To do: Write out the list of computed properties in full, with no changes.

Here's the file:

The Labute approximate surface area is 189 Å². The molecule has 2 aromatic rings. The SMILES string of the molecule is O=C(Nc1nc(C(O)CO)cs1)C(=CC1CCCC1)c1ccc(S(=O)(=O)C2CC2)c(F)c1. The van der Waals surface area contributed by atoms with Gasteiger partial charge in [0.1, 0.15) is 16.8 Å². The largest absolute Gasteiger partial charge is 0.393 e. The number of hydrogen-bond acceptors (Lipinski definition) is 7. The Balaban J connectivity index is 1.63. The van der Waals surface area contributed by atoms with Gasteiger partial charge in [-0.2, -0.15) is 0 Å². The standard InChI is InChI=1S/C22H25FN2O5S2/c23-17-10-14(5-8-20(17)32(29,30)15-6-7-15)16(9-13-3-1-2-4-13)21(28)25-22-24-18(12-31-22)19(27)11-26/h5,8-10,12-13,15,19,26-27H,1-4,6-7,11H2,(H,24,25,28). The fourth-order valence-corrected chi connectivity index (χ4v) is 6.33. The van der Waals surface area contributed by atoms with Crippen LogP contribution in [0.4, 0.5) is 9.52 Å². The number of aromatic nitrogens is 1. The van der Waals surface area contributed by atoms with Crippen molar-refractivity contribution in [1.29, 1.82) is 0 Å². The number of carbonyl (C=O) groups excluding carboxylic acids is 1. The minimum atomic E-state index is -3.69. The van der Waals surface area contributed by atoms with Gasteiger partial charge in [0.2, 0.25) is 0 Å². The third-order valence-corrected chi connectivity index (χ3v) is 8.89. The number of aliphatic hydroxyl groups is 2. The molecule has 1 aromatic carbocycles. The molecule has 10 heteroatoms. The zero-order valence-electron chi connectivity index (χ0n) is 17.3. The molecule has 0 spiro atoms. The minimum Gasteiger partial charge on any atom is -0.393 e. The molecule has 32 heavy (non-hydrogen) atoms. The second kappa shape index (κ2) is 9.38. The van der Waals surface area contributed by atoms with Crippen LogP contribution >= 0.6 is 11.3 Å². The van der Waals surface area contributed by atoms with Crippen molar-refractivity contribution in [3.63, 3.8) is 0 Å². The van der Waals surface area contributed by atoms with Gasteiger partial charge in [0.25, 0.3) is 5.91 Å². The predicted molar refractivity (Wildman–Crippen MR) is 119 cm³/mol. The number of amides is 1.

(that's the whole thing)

The Labute approximate surface area is 189 Å². The molecule has 2 aromatic rings. The SMILES string of the molecule is O=C(Nc1nc(C(O)CO)cs1)C(=CC1CCCC1)c1ccc(S(=O)(=O)C2CC2)c(F)c1. The van der Waals surface area contributed by atoms with Gasteiger partial charge in [0.1, 0.15) is 16.8 Å². The largest absolute Gasteiger partial charge is 0.393 e. The number of hydrogen-bond acceptors (Lipinski definition) is 7. The Balaban J connectivity index is 1.63. The van der Waals surface area contributed by atoms with Gasteiger partial charge in [-0.2, -0.15) is 0 Å². The standard InChI is InChI=1S/C22H25FN2O5S2/c23-17-10-14(5-8-20(17)32(29,30)15-6-7-15)16(9-13-3-1-2-4-13)21(28)25-22-24-18(12-31-22)19(27)11-26/h5,8-10,12-13,15,19,26-27H,1-4,6-7,11H2,(H,24,25,28). The fourth-order valence-corrected chi connectivity index (χ4v) is 6.33. The van der Waals surface area contributed by atoms with Crippen LogP contribution in [0.4, 0.5) is 9.52 Å². The number of aromatic nitrogens is 1. The van der Waals surface area contributed by atoms with Crippen molar-refractivity contribution in [1.29, 1.82) is 0 Å². The number of carbonyl (C=O) groups excluding carboxylic acids is 1. The minimum atomic E-state index is -3.69. The van der Waals surface area contributed by atoms with Gasteiger partial charge in [0.2, 0.25) is 0 Å². The third-order valence-corrected chi connectivity index (χ3v) is 8.89. The number of aliphatic hydroxyl groups is 2. The molecule has 1 aromatic carbocycles. The molecule has 10 heteroatoms. The zero-order valence-electron chi connectivity index (χ0n) is 17.3. The molecule has 0 spiro atoms. The minimum Gasteiger partial charge on any atom is -0.393 e. The molecule has 32 heavy (non-hydrogen) atoms. The second kappa shape index (κ2) is 9.38. The van der Waals surface area contributed by atoms with Crippen LogP contribution >= 0.6 is 11.3 Å². The van der Waals surface area contributed by atoms with Crippen molar-refractivity contribution in [3.63, 3.8) is 0 Å². The van der Waals surface area contributed by atoms with Gasteiger partial charge in [0.25, 0.3) is 5.91 Å². The predicted molar refractivity (Wildman–Crippen MR) is 119 cm³/mol. The number of amides is 1.